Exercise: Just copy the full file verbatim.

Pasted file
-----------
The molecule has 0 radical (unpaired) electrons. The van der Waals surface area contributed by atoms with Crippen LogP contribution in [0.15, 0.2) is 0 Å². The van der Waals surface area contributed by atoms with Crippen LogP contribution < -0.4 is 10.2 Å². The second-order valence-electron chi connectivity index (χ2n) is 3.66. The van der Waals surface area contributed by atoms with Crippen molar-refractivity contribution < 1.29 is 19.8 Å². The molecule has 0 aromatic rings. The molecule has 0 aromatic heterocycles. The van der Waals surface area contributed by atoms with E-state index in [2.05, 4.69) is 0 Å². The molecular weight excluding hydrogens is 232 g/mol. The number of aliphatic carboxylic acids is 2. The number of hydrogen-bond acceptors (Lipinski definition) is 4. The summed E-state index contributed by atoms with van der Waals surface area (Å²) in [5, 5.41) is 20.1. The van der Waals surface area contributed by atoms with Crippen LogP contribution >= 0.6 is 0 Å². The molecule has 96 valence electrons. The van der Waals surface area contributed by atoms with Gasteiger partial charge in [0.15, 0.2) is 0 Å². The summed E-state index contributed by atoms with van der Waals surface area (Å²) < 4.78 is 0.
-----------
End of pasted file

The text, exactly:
The molecule has 0 radical (unpaired) electrons. The van der Waals surface area contributed by atoms with Crippen LogP contribution in [0.15, 0.2) is 0 Å². The van der Waals surface area contributed by atoms with Crippen LogP contribution < -0.4 is 10.2 Å². The second-order valence-electron chi connectivity index (χ2n) is 3.66. The van der Waals surface area contributed by atoms with Crippen molar-refractivity contribution < 1.29 is 19.8 Å². The molecule has 0 aromatic rings. The molecule has 0 aromatic heterocycles. The van der Waals surface area contributed by atoms with E-state index in [2.05, 4.69) is 0 Å². The molecular weight excluding hydrogens is 232 g/mol. The number of aliphatic carboxylic acids is 2. The number of hydrogen-bond acceptors (Lipinski definition) is 4. The summed E-state index contributed by atoms with van der Waals surface area (Å²) in [5, 5.41) is 20.1. The van der Waals surface area contributed by atoms with Crippen LogP contribution >= 0.6 is 0 Å². The molecule has 96 valence electrons. The van der Waals surface area contributed by atoms with Gasteiger partial charge in [0.15, 0.2) is 0 Å². The summed E-state index contributed by atoms with van der Waals surface area (Å²) < 4.78 is 0.